Wednesday, January 5, 2011

Away Away Go

A 3-Day Bar
The night before the big studio recording, one of my main collaborating artists received a 3-day bar from Tent City for missing a scheduled meeting. Aiyiee! I was in camp when he arrived to explain his situation. His zip drive walked off with someone at the library. He'd been frantically trying to retrieve the disk and recompile his graduate school applications when he lost track of time and missed his meeting. The camp adviser was lenient. In light of the freezing weather, he'd be back in camp on Sunday and they'd hold off bagging and tagging his personal belongings if he successfully filled his three securities. Mark's participation is crucial to the project. He's one of five teams, only three of which are prepared to go into the recording studio. I stepped in to offer assistance. Here's a guy who, in the midst of trying to drive out of a rut, lost his very last home due to a missed meeting? Seems harsh, but rules are rules and Tent City isn't the easy ticket we outsiders think it is. I offered him a place to work for the day, a computer to help him reconstruct his files and sleeping quarters for three days. It took some pains to set it all up. It meant borrowing a friend's old computer, installing Word at 5am, reclaiming my boat heater from a friend's garage and going to Tent City at 6am before making a 7AM meeting. But I just couldn't fathom losing another artist. The collaborations have been a significant part of the project and, after losing Giant, the resident poet, I knew I needed to fight for Mark.

Where? Where?
Giant, aka Matthew Barrett, left camp yesterday with no proclaimed destination. It was planned, but not long planned, his departure. When I asked where he was going he said, "Away." I knew he'd been having a hard time, not only with the camp politics, but with the anniversary of a friend's passing and with his tent-mate's impending departure. And by now I also know that even a sane, healthy, well-adjusted individual would break down given these conditions. You need to get out. The conditions are too much, too constant, too implosive. I'd seen Giant begin to turn offers down. He didn't want to go through with the collaboration. He declined to read his poetry at the Christmas dinner. He seemed both hurt and proud. This wasn't his first time leaving and it won't be his last. I trust he knows what he needs and is following a path. He'll be missed. He is missed. He was an upstanding member of the community who fought for what was good and pulled his own weight and shared what little he had and was eager to help and quick with a joke and a smile.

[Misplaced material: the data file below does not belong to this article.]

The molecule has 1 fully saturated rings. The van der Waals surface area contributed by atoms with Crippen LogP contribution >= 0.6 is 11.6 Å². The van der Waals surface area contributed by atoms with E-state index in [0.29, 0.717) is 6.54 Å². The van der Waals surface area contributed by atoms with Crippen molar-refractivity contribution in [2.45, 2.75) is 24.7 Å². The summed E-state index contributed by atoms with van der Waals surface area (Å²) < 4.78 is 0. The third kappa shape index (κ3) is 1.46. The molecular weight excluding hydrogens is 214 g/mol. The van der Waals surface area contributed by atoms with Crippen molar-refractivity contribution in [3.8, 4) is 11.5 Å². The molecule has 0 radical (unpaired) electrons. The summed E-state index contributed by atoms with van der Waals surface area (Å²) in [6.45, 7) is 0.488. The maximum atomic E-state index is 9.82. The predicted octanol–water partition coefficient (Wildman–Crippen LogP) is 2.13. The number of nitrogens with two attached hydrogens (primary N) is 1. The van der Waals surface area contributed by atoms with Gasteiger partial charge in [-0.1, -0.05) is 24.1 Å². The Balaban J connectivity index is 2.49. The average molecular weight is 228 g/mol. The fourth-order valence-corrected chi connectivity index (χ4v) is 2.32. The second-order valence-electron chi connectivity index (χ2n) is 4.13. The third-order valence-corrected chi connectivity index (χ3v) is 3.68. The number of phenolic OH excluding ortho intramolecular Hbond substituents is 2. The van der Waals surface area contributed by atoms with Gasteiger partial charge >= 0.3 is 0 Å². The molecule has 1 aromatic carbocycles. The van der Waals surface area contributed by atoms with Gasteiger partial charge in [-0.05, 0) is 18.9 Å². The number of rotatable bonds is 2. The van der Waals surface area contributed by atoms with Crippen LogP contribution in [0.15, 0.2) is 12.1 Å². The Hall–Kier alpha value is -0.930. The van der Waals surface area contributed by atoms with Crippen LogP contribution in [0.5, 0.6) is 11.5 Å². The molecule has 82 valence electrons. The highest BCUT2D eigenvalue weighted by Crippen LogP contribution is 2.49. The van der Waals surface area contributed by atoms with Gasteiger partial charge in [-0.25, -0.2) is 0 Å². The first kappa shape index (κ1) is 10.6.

Coffee at Victor Steinbrueck Park 
SHARE consultant, Scott Morrow, heads to Victor Steinbrueck Park (the little park with the totem pole by Pike Place Market) in the freezing dark, predawn every Tuesday, Wednesday and Thursday morning from 6:00-7:30AM with coffee and donuts for the homelessHe's been doing it for 20 years. It's the way he connects with people on the streets. Every few years, he moves to a new location in a different part of the city. If you want to  talk to Scott, that's the time to catch him. I needed to see Scott about arranging community credits for Tent City 3 residents willing to work the Tether Gallery show on 6 January. I'd like to mimic Tent City life and need a couple of securities and an EC to screen people. If it weren't for the predawn coffee, I wouldn't have seen the magnificent sunrise! Ten shades of orange washed over Puget Sound and Rainier stood up in her nightgown and the Olympics, powdered themselves in a wisp to the west. Everything was a mix and marriage of elements, then the oranges darkened and magically became blue and the day began.
Audio Recording
Christopher Wilson, the recording artist, arrived at my studio at 5pm with a large silver trunk in his arms. It contained the majority of his digital recording equipment--audio monitors, preamplifiers, filters, noise reducers and power sources. I went to his car and helped him carry the rest of his equipment in. I had no idea there'd be so much of it--headphones, vacuum tubes, mic stands, silver cords, acoustic blankets and, ah, that little Brauner microphone like a little robot in its box and like a satellite poised on the mix stand. Roger, from camp, could have told me its magnitude and star date. While Chris was setting up, I asked about the equipment and about the kinds of work he does. He records classical music. When he was at Cornish, he scored modern dance pieces then moved towards something called electronic academic. I asked, What's electronic academic? He told me to check out John Gibson. I'm listening now. Shhhhh. Don't anyone move. Such a focused music. Isolating, heady. It's got something to do with the horizon, I think. One moment you're walking on water, the next your father is breaking the china. It belongs in a gallery. Would be friendly to an installation. Or partnered with an art film. One of Gibson's pieces is a laptop orchestra called Wind Farm. Six sound artists sit on the floor working laptops, three florescent bar lights placed on the stage behind, three monitors above show clouds passing over water, then turbines.